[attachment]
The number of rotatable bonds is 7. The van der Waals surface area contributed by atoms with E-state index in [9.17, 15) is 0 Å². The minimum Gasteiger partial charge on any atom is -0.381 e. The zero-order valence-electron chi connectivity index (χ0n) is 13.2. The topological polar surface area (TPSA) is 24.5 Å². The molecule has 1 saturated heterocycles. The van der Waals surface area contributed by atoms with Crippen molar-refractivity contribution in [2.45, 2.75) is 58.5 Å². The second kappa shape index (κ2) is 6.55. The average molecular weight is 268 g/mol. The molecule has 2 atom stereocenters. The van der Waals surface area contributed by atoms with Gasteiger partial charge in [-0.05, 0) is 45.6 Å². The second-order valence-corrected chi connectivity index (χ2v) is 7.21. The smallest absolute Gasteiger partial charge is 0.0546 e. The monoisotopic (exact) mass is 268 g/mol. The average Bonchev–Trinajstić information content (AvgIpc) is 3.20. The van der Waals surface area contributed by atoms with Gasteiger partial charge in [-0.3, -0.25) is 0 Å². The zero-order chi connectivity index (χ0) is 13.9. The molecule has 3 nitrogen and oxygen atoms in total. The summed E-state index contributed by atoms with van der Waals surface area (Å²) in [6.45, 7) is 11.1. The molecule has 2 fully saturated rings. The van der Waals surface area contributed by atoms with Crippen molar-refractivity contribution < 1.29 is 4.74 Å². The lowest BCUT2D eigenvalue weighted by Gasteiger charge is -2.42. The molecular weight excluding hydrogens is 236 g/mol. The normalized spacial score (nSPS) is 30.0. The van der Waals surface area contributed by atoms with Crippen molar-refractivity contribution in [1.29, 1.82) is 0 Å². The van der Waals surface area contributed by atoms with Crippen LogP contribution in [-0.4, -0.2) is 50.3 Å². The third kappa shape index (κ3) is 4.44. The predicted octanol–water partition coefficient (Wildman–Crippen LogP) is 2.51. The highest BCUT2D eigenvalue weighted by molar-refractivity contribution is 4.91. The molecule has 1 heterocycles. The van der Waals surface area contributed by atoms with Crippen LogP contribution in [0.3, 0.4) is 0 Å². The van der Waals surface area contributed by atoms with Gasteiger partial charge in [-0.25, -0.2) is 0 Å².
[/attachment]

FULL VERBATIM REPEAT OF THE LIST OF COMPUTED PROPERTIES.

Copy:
The number of rotatable bonds is 7. The van der Waals surface area contributed by atoms with E-state index in [9.17, 15) is 0 Å². The minimum Gasteiger partial charge on any atom is -0.381 e. The zero-order valence-electron chi connectivity index (χ0n) is 13.2. The topological polar surface area (TPSA) is 24.5 Å². The molecule has 1 saturated heterocycles. The van der Waals surface area contributed by atoms with Crippen molar-refractivity contribution in [2.45, 2.75) is 58.5 Å². The second kappa shape index (κ2) is 6.55. The average molecular weight is 268 g/mol. The molecule has 2 atom stereocenters. The van der Waals surface area contributed by atoms with Gasteiger partial charge in [-0.05, 0) is 45.6 Å². The second-order valence-corrected chi connectivity index (χ2v) is 7.21. The smallest absolute Gasteiger partial charge is 0.0546 e. The monoisotopic (exact) mass is 268 g/mol. The average Bonchev–Trinajstić information content (AvgIpc) is 3.20. The van der Waals surface area contributed by atoms with Gasteiger partial charge in [-0.3, -0.25) is 0 Å². The zero-order chi connectivity index (χ0) is 13.9. The molecule has 3 nitrogen and oxygen atoms in total. The summed E-state index contributed by atoms with van der Waals surface area (Å²) in [6.45, 7) is 11.1. The molecule has 2 fully saturated rings. The van der Waals surface area contributed by atoms with Crippen molar-refractivity contribution < 1.29 is 4.74 Å². The lowest BCUT2D eigenvalue weighted by Gasteiger charge is -2.42. The molecular weight excluding hydrogens is 236 g/mol. The normalized spacial score (nSPS) is 30.0. The van der Waals surface area contributed by atoms with Crippen molar-refractivity contribution in [1.29, 1.82) is 0 Å². The van der Waals surface area contributed by atoms with Crippen LogP contribution in [-0.4, -0.2) is 50.3 Å². The third kappa shape index (κ3) is 4.44. The predicted octanol–water partition coefficient (Wildman–Crippen LogP) is 2.51. The highest BCUT2D eigenvalue weighted by molar-refractivity contribution is 4.91. The molecule has 1 heterocycles. The van der Waals surface area contributed by atoms with Crippen LogP contribution in [0.3, 0.4) is 0 Å². The van der Waals surface area contributed by atoms with Gasteiger partial charge in [-0.25, -0.2) is 0 Å².